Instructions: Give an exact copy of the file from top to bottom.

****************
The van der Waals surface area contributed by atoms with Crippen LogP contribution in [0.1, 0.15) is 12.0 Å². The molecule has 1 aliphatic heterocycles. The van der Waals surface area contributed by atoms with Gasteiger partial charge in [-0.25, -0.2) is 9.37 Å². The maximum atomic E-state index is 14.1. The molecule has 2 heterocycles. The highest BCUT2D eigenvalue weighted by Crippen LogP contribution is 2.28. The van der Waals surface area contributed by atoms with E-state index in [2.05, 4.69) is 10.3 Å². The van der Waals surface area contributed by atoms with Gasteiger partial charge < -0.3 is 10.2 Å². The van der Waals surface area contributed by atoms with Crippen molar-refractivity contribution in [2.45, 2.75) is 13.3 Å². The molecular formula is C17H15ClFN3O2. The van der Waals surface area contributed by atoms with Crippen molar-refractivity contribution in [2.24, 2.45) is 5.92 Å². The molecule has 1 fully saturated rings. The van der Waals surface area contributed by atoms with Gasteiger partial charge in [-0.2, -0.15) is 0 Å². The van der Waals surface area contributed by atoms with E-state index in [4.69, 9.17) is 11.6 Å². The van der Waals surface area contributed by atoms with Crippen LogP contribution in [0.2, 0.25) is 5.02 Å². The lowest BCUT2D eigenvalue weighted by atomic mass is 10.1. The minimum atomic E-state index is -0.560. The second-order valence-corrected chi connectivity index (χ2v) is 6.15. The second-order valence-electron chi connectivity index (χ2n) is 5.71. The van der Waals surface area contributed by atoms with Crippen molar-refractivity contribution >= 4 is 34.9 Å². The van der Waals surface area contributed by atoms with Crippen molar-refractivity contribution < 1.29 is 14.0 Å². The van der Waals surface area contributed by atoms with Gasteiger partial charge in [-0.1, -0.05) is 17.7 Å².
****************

The van der Waals surface area contributed by atoms with Crippen LogP contribution in [0.1, 0.15) is 12.0 Å². The molecule has 1 aliphatic heterocycles. The van der Waals surface area contributed by atoms with Gasteiger partial charge in [-0.25, -0.2) is 9.37 Å². The maximum atomic E-state index is 14.1. The molecule has 2 heterocycles. The highest BCUT2D eigenvalue weighted by Crippen LogP contribution is 2.28. The van der Waals surface area contributed by atoms with E-state index in [2.05, 4.69) is 10.3 Å². The van der Waals surface area contributed by atoms with Gasteiger partial charge < -0.3 is 10.2 Å². The van der Waals surface area contributed by atoms with Crippen molar-refractivity contribution in [2.45, 2.75) is 13.3 Å². The molecular formula is C17H15ClFN3O2. The van der Waals surface area contributed by atoms with Crippen molar-refractivity contribution in [2.24, 2.45) is 5.92 Å². The molecule has 1 fully saturated rings. The van der Waals surface area contributed by atoms with Gasteiger partial charge in [-0.2, -0.15) is 0 Å². The van der Waals surface area contributed by atoms with E-state index in [4.69, 9.17) is 11.6 Å². The van der Waals surface area contributed by atoms with Crippen LogP contribution in [0.2, 0.25) is 5.02 Å². The lowest BCUT2D eigenvalue weighted by atomic mass is 10.1. The minimum atomic E-state index is -0.560. The second-order valence-corrected chi connectivity index (χ2v) is 6.15. The second-order valence-electron chi connectivity index (χ2n) is 5.71. The van der Waals surface area contributed by atoms with Crippen molar-refractivity contribution >= 4 is 34.9 Å². The van der Waals surface area contributed by atoms with Crippen molar-refractivity contribution < 1.29 is 14.0 Å². The van der Waals surface area contributed by atoms with Gasteiger partial charge in [-0.1, -0.05) is 17.7 Å².